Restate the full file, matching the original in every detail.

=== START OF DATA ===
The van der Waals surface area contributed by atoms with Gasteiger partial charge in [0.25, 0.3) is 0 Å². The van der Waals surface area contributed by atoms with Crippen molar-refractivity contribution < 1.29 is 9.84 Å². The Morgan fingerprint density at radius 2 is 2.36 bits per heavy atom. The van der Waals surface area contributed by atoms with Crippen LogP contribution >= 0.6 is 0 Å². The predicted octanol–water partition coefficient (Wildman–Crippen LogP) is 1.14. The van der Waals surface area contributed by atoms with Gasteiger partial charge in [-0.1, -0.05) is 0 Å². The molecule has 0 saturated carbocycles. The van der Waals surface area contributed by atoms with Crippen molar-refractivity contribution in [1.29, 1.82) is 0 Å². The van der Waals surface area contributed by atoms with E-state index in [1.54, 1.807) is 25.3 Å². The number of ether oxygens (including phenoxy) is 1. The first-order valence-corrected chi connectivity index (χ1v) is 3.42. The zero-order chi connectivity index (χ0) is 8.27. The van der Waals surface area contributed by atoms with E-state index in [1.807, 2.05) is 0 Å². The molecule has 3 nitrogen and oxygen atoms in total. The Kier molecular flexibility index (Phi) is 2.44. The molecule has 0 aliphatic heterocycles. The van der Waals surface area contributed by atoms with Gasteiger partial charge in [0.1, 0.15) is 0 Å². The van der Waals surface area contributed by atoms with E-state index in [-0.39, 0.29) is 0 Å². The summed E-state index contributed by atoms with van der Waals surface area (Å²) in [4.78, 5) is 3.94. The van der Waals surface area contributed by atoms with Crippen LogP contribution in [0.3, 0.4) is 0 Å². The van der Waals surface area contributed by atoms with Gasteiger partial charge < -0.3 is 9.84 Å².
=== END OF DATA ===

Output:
The van der Waals surface area contributed by atoms with Gasteiger partial charge in [0.25, 0.3) is 0 Å². The van der Waals surface area contributed by atoms with Crippen molar-refractivity contribution < 1.29 is 9.84 Å². The Morgan fingerprint density at radius 2 is 2.36 bits per heavy atom. The van der Waals surface area contributed by atoms with Crippen LogP contribution >= 0.6 is 0 Å². The predicted octanol–water partition coefficient (Wildman–Crippen LogP) is 1.14. The van der Waals surface area contributed by atoms with Gasteiger partial charge in [-0.1, -0.05) is 0 Å². The molecule has 0 saturated carbocycles. The van der Waals surface area contributed by atoms with Crippen molar-refractivity contribution in [1.29, 1.82) is 0 Å². The van der Waals surface area contributed by atoms with E-state index in [1.54, 1.807) is 25.3 Å². The number of ether oxygens (including phenoxy) is 1. The first-order valence-corrected chi connectivity index (χ1v) is 3.42. The zero-order chi connectivity index (χ0) is 8.27. The van der Waals surface area contributed by atoms with E-state index in [1.807, 2.05) is 0 Å². The molecule has 3 nitrogen and oxygen atoms in total. The Kier molecular flexibility index (Phi) is 2.44. The molecule has 0 aliphatic heterocycles. The van der Waals surface area contributed by atoms with Gasteiger partial charge in [0.1, 0.15) is 0 Å². The van der Waals surface area contributed by atoms with E-state index in [-0.39, 0.29) is 0 Å². The summed E-state index contributed by atoms with van der Waals surface area (Å²) in [4.78, 5) is 3.94. The van der Waals surface area contributed by atoms with Crippen LogP contribution in [0.3, 0.4) is 0 Å². The van der Waals surface area contributed by atoms with Gasteiger partial charge < -0.3 is 9.84 Å².